Thursday, April 19, 2007
(If you are reading this post on a RSS reader, you might want to click through to Chez Pim for the slideshow.)
Thorny artichokes, l’artichauts épineux, épines, carciofi, these artichokes go by quite a few names around the Mediterranean. I was duly impressed the first time I saw them at the big market in San Remo a couple years ago. I’d never seen artichokes with such intimidating thorns before. They are vindictive little buggers too –and this I speak from first hand experience trimming them. I still go ouch every time I pick one up. You know, a little pre-emptive cry for the inevitable future.
According to many chefs and serious foodies I know –and the French Wikipedia even agrees- these thorny artichokes are perhaps the tastiest of all the artichoke varieties. Hence the thorns as a defensive measure, perhaps? In France they are found around Nice and the surrounding areas, whereas in Italy they appear to be everywhere –though the size (hence frightfulness) of the thorns varies some. Beside the deadly thorns, these artichokes are also marked by the gorgeous violet/lavender streaks and the shape that is more elongate and conical than the usual round Globe artichokes common in the US.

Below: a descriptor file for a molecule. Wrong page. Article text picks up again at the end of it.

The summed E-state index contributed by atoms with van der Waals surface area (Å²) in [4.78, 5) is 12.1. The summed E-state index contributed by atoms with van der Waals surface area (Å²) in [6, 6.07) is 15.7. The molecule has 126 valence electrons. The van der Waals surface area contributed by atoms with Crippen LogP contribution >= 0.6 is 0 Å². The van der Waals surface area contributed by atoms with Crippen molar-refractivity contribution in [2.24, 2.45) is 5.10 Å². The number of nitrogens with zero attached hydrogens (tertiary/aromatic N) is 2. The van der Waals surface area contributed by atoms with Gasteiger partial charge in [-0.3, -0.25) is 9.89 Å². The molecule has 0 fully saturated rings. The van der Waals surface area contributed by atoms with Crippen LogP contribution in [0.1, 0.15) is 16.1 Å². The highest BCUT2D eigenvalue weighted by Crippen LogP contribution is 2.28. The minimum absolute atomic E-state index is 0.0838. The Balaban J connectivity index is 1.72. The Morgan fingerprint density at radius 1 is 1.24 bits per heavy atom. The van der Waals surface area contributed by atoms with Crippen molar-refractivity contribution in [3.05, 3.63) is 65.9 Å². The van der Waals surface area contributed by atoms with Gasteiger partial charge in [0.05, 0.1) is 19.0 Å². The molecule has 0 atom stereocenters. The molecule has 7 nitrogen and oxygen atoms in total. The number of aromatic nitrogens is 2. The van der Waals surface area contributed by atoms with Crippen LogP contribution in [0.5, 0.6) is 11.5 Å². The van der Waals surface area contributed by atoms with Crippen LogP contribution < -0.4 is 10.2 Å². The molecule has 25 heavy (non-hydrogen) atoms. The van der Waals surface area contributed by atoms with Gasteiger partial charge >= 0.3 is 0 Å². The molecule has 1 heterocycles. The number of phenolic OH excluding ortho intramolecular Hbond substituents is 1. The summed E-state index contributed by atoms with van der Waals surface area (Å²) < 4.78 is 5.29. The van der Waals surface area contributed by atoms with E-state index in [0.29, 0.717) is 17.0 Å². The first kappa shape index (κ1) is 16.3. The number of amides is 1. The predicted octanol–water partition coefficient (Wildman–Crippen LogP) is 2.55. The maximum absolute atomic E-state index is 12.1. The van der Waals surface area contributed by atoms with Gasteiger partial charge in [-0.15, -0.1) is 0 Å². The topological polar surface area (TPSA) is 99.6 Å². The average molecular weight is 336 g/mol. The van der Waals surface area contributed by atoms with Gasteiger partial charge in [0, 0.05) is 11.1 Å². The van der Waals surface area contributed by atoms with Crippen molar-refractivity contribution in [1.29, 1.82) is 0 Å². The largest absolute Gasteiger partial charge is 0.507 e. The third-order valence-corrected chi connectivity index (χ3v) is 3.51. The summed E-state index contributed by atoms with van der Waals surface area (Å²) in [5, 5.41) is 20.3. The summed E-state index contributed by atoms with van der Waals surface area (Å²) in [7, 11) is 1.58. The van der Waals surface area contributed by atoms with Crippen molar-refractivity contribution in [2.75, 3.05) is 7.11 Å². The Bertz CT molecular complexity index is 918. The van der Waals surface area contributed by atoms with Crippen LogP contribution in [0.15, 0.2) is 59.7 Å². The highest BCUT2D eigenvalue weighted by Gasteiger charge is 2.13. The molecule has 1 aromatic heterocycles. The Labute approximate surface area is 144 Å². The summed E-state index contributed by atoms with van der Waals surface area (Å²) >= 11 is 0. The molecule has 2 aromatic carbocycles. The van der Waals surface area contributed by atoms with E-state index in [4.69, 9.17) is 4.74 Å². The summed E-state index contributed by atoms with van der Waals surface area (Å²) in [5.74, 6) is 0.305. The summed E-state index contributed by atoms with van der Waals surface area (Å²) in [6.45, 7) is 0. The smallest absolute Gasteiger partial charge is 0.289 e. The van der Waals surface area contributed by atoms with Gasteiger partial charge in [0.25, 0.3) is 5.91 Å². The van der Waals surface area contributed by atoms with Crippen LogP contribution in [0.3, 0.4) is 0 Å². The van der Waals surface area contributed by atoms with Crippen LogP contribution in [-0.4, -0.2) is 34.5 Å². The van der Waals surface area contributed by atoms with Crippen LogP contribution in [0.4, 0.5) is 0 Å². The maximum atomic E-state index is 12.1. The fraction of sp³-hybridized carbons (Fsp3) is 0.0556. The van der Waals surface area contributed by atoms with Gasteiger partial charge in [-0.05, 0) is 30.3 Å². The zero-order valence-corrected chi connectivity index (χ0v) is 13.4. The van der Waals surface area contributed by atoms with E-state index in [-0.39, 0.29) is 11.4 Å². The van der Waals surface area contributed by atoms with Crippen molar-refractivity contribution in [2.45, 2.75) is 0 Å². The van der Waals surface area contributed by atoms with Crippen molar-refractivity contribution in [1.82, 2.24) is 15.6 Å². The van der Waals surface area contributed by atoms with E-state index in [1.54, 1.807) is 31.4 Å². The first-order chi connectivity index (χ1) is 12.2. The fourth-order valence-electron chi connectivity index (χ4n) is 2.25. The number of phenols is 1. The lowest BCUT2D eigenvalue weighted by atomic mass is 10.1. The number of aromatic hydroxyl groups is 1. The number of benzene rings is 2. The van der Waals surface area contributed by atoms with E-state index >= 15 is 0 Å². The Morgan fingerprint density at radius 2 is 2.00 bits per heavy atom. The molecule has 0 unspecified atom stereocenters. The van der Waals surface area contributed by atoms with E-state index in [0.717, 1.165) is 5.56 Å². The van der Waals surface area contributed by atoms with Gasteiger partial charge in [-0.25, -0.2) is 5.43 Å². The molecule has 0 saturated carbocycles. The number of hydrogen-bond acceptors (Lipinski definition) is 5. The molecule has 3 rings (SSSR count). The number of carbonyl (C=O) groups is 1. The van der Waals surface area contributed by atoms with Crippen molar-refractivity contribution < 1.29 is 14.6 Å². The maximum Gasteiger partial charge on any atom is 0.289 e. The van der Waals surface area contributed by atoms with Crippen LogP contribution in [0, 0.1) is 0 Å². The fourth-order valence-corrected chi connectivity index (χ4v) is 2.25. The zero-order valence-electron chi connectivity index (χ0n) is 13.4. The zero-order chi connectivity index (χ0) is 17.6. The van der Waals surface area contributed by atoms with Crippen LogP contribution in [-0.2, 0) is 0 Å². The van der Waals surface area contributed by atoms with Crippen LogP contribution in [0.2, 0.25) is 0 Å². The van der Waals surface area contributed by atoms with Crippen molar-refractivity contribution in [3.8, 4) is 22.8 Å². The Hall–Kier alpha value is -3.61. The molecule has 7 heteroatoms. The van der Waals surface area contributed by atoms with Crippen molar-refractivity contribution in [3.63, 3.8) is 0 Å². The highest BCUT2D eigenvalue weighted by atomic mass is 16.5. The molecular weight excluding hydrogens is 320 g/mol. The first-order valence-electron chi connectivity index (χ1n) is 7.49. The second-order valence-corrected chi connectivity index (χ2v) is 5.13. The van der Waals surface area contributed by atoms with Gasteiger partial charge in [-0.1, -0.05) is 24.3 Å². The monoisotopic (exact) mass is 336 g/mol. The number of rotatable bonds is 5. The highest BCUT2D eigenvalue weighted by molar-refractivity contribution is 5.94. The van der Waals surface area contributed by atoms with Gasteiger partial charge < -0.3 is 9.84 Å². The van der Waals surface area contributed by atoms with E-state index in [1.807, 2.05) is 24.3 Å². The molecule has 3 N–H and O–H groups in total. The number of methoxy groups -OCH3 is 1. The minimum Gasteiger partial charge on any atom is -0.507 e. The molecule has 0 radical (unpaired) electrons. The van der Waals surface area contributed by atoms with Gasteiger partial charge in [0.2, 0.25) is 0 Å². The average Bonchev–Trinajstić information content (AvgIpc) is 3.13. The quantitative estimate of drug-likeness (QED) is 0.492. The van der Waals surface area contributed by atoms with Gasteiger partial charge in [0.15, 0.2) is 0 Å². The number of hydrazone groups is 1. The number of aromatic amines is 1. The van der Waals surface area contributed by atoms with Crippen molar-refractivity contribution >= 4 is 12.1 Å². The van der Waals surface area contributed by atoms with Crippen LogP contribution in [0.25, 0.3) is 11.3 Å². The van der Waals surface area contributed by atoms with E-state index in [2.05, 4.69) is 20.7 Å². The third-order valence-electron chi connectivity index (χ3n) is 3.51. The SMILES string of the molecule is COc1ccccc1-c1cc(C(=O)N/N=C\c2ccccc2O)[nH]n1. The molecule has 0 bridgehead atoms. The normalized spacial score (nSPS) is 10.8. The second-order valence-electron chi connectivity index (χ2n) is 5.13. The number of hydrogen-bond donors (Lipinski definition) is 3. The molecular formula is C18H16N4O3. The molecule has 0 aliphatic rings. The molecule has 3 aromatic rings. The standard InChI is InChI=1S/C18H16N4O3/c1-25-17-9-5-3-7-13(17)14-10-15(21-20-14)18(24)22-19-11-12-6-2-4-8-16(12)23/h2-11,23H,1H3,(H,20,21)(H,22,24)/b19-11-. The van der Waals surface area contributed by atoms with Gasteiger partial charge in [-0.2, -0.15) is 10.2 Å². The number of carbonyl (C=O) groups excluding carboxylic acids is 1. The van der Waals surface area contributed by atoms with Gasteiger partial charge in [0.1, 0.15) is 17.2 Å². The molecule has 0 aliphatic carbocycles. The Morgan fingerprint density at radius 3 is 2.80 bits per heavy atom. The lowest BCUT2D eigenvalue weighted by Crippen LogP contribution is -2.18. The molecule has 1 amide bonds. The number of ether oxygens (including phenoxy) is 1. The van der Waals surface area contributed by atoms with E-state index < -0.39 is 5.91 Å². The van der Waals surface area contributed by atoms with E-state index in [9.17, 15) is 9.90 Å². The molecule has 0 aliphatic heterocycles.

I’m not going to give you a primer on trimming an artichoke. Frankly I avoid that kitchen chore whenever I can. But my friend Sam at Becks and Posh did a lovely illustrated post on this very topic a while ago so go and check her out.
How do you cook these artichokes (or any artichoke) you wonder? When we were on our cooking vacation –is there a different kind?- in Mougins a while back, our friend Mikael did his take on the classic Provençale dish of Mediterraean Seabass and Artichokes for us. I’ve worked out a recipe here for you to try.
Seabass and poached artichokes in mandarin-olive oil emulsion